Q1. Where did you move to and when?
Naples, Italy in September 2016 after a brief couple of months back in England
Q2. How long did you work in Thailand?
Just over 3 and a half years (two years in Rayong, one and a half in Pattaya)
Q3. What was your main reason for moving?
Several reasons. My first and biggest reason was that I had grown tired and burnt out by Thailand and all things Thai. I was tired of getting sick off the food, confused by the culture and saving face, being a farang along with everything that goes with it, 90 day immigration check ins and ever worsening visa requirements. I got frustrated by working in a country that so clearly didn't want me to be there. I wanted to be in a place that accepts me for who I am and not just treat me as another farang. If you aren't happy somewhere, it's better to leave than grow bitter.
Plus, although I'm still young, realistically I saw no long term future in Thailand, dancing for peanuts until the age of 60 when I won't be allowed to do that legally anymore, then with no savings or pension and bridges back home burned over time, what would I do then?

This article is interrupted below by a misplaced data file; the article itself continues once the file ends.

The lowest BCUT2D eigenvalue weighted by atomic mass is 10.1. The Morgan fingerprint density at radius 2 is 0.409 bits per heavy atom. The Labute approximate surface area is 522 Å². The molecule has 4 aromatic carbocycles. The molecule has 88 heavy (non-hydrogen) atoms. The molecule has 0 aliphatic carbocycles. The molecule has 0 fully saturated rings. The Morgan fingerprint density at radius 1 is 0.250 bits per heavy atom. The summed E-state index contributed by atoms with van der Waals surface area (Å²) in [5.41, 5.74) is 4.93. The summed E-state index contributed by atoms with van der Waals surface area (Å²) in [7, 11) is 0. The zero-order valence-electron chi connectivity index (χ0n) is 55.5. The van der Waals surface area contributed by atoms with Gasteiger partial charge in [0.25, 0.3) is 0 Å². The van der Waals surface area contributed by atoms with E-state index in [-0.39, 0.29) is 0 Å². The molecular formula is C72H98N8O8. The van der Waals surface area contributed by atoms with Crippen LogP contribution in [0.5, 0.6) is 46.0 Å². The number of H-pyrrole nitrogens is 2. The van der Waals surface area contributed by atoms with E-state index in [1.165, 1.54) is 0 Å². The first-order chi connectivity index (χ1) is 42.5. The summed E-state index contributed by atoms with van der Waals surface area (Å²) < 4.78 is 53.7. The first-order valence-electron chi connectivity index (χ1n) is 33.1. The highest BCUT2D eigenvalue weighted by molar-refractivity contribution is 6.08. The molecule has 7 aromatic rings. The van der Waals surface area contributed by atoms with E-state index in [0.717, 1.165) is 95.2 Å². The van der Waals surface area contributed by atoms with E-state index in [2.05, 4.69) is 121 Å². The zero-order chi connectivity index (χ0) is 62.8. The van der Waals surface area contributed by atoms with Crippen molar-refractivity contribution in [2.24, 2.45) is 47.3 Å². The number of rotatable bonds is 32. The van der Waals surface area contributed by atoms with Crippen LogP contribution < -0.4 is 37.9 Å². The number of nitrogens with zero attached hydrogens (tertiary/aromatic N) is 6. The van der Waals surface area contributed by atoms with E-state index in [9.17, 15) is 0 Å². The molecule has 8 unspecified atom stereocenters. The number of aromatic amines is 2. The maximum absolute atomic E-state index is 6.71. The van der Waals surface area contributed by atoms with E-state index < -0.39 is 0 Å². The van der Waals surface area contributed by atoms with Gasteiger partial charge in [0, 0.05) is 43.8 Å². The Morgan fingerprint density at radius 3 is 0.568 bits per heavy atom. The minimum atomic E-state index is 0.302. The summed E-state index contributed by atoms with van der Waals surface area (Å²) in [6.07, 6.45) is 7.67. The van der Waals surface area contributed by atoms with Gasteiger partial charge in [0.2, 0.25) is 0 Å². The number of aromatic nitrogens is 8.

On top of that, I missed my family, friends and western food/culture but still love TEFL and see no future in returning to the UK to try find a boring job in a supermarket or cafe in my hometown. Moving to another country in Europe just seemed to make sense.
Q4. What are the advantages of working where you are now compared to Thailand?
In Italy, I am a short, cheap 3-hour Ryanair flight from the UK and can actually afford to go back from time to time. In Thailand, the low wages combined with bad currency meant going home was an extremely rare and expensive treat.
Being an EU citizen, there are no visa requirements, no 90-day immigration check ins, no interrogations at the airport upon entry (although this may change when Brexit happens!).. Here, I am allowed to do any job, own property and have the same rights as locals (unlike in Thailand). There's no farang harassment, double tier pricing or any of the "us vs them" mentality that Thailand has. It was also fairly easy to bring my Thai wife here and get her residence permit (easier than the UK and far easier than it was to get my Thai work permit). We have travelled with ease around several countries in Europe and visited my family in the UK.